Strand 2: Antecedents of Cognitive Outcomes in Adolescence

Leader: Anna Vignoles Strand Publications

The focus of this strand is to study academic achievements within the context of broader development. There is recognition in policy and academic discourses that: i) the influences on academic achievements are broad ranging and include the children’s own values, beliefs, and motivation, and the sustained effects of the early environment and, ii) skills like attention and self-regulation play important roles in the development of academic achievement. Thus, it is important to develop and test models of cognitive and academic achievement that recognise these broader aspects of the development of children and young people. The projects set out in this strand focus on this objective, bringing together theoretical and methodological approaches from economics, development psychology and psychiatry in order to model and test hypotheses.

2.1 Cognitive trajectories

Researchers Duckworth, Gutman

We want to describe the education achievement, cognitive trajectories and non-cognitive trajectories/outcomes of the ALSPAC children, and explore how this appears to vary by distal factors such as SES.

a) Description of cognitive trajectories, related to distal factors (SES, gender, income etc)

b) Description of the inter-relation between cognitive and non-cognitive trajectories/ outcomes.

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2.2 Models of children’s cognitions

Researchers: Duckworth, Eccles, Schoon, Vignoles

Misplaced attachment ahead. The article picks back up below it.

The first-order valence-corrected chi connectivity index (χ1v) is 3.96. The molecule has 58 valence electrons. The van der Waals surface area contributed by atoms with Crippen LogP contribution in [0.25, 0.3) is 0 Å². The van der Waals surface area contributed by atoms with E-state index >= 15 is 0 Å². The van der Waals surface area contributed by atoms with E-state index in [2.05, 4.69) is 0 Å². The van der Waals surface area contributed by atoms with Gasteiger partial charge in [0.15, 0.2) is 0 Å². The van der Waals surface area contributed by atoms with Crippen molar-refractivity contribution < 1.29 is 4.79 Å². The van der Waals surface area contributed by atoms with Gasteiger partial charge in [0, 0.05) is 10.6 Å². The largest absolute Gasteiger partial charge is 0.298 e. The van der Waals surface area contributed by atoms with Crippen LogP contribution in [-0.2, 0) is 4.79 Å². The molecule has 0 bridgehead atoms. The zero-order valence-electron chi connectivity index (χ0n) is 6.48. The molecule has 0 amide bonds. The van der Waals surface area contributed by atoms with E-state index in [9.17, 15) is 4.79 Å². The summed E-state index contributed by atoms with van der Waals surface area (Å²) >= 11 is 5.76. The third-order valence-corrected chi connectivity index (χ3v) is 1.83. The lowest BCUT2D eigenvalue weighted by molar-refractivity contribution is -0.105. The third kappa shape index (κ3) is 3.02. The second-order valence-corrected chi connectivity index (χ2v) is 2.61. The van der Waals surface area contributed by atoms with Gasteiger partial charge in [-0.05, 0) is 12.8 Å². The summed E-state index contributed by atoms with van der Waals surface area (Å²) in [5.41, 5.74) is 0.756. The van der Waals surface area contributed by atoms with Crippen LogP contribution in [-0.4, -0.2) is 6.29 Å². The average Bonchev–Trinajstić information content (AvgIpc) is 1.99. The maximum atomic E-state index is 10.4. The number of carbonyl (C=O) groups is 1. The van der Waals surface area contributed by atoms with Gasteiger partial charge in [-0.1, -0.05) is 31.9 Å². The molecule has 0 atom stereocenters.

We want to explore the determinants of school achievement, focusing on the role of both children’s cognitions and their contexts. The work will relate closely to project 2.4 below, as account will need to be taken of the school context. However, the emphasis for this project will be on how early development leads to education achievement (as measured by Key Stage test scores).

a) Impact of early ability self-concepts/ task values on education achievement. Based on the Expectancy Value model (Eccles et al. 1998, Eccles and Wigfield, 2002), we will explore the importance of self-concepts, self-efficacy and valuations of subject worth as key cognitions in determining educational enagement and subsequent success. This project remains largely unchanged from the original specification.

b) Interactions between contexts during primary school.  This work will assess the relative importance of children’s developmental contexts for academic success in terms of Key Stage 2 attainment. We will use rich, longitudinal data to tease out how different developmental contexts influence, separately and together, attainment at the end of primary school in English, maths and science. Four contextual domains will be considered: child capabilities (the characteristics and abilities of the child); distal features of the family (including parents’ education, SES, family size and structure; housing tenure); proximal features of the family (measures of parenting and family relationships) and school quality (average KS1 – KS2 valued added measure, average proportion of pupils eligible for FSM and statemented for SEN, school type). The research questions will be: